Reach, W T; Reach, William T.; Rho, Jeonghee

1998-01-01

297

A joint spectro-imaging analysis of the XMM-Newton and HESS observations of the supernova remnant RX J1713.7-3946  

Digital Repository Infrastructure Vision for European Research (DRIVER)

The supernova remnant (SNR) RX J1713.7-3946 (also known as G347.3-0.5) is part of the class of remnants dominated by synchrotron emission in X-rays. It is also one of the few shell-type SNRs observed at TeV energies allowing to investigate particle acceleration at SNRs shock. Our goal is to compare spatial and spectral properties of the remnant in X- and gamma-rays to understand the nature of the TeV emission. This requires to study the remnant at the same spatial scale at...

Acero, F.; Ballet, J.; Decourchelle, A.; Lemoine-goumard, M.; Ortega, M.; Giacani, E.; Dubner, G.; Cassam-chenai, G.

2009-01-01

298

Spitzer IRS Observations of the XA Region in the Cygnus Loop Supernova Remnant  

Science.gov (United States)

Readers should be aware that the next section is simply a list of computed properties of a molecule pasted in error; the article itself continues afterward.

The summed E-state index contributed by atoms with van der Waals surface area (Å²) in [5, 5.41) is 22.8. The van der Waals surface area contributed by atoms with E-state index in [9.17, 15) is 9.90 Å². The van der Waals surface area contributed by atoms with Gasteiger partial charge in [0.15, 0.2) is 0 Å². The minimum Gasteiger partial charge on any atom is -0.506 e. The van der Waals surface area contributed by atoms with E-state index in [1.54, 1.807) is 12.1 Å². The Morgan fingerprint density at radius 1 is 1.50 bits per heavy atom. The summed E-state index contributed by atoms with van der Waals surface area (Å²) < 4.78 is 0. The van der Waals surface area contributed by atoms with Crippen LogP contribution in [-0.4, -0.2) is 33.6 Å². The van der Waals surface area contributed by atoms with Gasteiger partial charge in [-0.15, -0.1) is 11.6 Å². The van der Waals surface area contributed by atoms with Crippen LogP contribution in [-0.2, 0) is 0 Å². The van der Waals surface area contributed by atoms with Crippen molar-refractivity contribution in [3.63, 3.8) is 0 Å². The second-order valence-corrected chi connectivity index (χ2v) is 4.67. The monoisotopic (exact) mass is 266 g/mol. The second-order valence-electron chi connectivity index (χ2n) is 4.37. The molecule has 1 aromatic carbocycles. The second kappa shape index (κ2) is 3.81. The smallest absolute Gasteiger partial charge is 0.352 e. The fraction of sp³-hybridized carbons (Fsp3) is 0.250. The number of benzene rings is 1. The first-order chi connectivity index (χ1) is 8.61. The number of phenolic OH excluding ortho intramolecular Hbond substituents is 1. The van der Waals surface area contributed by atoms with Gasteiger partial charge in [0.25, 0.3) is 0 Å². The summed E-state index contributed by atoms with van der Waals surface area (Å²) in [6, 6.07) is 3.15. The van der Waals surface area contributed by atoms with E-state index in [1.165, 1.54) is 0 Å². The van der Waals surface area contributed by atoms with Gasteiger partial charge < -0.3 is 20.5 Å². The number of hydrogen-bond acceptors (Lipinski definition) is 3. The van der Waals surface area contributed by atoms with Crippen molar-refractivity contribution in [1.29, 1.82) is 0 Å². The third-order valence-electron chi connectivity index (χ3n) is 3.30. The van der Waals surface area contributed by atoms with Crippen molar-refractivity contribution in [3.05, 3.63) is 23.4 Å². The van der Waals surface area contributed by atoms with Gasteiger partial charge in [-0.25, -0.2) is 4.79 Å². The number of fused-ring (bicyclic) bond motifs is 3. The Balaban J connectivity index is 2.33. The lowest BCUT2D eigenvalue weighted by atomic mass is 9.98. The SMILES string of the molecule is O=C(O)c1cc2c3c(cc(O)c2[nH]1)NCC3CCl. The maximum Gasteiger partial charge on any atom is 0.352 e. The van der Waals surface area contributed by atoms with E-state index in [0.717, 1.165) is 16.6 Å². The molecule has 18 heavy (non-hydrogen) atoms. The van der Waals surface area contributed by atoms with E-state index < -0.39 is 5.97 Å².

We report on spectra of two positions in the XA region of the Cygnus Loop supernova remnant obtained with the InfraRed Spectrograph on the Spitzer Space Telescope. The spectra span the 10-35 ?m wavelength range, which contains a number of collisionally excited forbidden lines. These data are supplemented by optical spectra obtained at the Whipple Observatory and an archival UV spectrum from the International Ultraviolet Explorer. Coverage from the UV through the IR provides tests of shock wave models and tight constraints on model parameters. Only lines from high ionization species are detected in the spectrum of a filament on the edge of the remnant. The filament traces a 180 km s-1 shock that has just begun to cool, and the oxygen to neon abundance ratio lies in the normal range found for Galactic H II regions. Lines from both high and low ionization species are detected in the spectrum of the cusp of a shock-cloud interaction, which lies within the remnant boundary. The spectrum of the cusp region is matched by a shock of about 150 km s-1 that has cooled and begun to recombine. The post-shock region has a swept-up column density of about 1.3 × 1018 cm-2, and the gas has reached a temperature of 7000-8000 K. The spectrum of the Cusp indicates that roughly half of the refractory silicon and iron atoms have been liberated from the grains. Dust emission is not detected at either position. Based on observations made with the Spitzer Space Telescope.